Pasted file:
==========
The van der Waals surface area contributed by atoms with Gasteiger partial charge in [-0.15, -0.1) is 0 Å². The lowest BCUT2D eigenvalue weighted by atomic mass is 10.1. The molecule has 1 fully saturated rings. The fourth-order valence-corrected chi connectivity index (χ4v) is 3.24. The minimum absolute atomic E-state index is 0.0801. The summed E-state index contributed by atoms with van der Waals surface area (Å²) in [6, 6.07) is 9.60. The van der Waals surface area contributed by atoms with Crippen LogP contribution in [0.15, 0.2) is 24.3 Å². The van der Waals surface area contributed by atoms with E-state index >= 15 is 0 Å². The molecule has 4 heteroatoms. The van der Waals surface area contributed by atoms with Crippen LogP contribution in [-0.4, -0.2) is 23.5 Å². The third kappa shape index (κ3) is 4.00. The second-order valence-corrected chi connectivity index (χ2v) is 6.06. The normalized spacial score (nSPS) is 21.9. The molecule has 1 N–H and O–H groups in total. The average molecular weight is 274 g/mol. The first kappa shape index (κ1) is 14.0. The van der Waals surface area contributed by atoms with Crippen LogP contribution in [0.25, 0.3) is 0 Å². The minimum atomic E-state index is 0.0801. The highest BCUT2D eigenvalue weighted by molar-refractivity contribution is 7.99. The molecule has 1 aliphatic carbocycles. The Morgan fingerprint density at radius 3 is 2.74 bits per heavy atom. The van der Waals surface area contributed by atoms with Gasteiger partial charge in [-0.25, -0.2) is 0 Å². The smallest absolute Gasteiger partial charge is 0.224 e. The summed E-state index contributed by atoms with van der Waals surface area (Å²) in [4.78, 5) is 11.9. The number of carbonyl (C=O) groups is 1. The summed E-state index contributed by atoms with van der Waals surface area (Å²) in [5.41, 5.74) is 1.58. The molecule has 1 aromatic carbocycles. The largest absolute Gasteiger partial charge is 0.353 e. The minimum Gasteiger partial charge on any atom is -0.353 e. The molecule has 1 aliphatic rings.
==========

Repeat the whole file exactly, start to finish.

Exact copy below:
The van der Waals surface area contributed by atoms with Gasteiger partial charge in [-0.15, -0.1) is 0 Å². The lowest BCUT2D eigenvalue weighted by atomic mass is 10.1. The molecule has 1 fully saturated rings. The fourth-order valence-corrected chi connectivity index (χ4v) is 3.24. The minimum absolute atomic E-state index is 0.0801. The summed E-state index contributed by atoms with van der Waals surface area (Å²) in [6, 6.07) is 9.60. The van der Waals surface area contributed by atoms with Crippen LogP contribution in [0.15, 0.2) is 24.3 Å². The van der Waals surface area contributed by atoms with E-state index >= 15 is 0 Å². The molecule has 4 heteroatoms. The van der Waals surface area contributed by atoms with Crippen LogP contribution in [-0.4, -0.2) is 23.5 Å². The third kappa shape index (κ3) is 4.00. The second-order valence-corrected chi connectivity index (χ2v) is 6.06. The normalized spacial score (nSPS) is 21.9. The molecule has 1 N–H and O–H groups in total. The average molecular weight is 274 g/mol. The first kappa shape index (κ1) is 14.0. The van der Waals surface area contributed by atoms with Crippen LogP contribution in [0.25, 0.3) is 0 Å². The minimum atomic E-state index is 0.0801. The highest BCUT2D eigenvalue weighted by molar-refractivity contribution is 7.99. The molecule has 1 aliphatic carbocycles. The Morgan fingerprint density at radius 3 is 2.74 bits per heavy atom. The van der Waals surface area contributed by atoms with Gasteiger partial charge in [-0.25, -0.2) is 0 Å². The smallest absolute Gasteiger partial charge is 0.224 e. The summed E-state index contributed by atoms with van der Waals surface area (Å²) in [4.78, 5) is 11.9. The number of carbonyl (C=O) groups is 1. The summed E-state index contributed by atoms with van der Waals surface area (Å²) in [5.41, 5.74) is 1.58. The molecule has 1 aromatic carbocycles. The largest absolute Gasteiger partial charge is 0.353 e. The minimum Gasteiger partial charge on any atom is -0.353 e. The molecule has 1 aliphatic rings.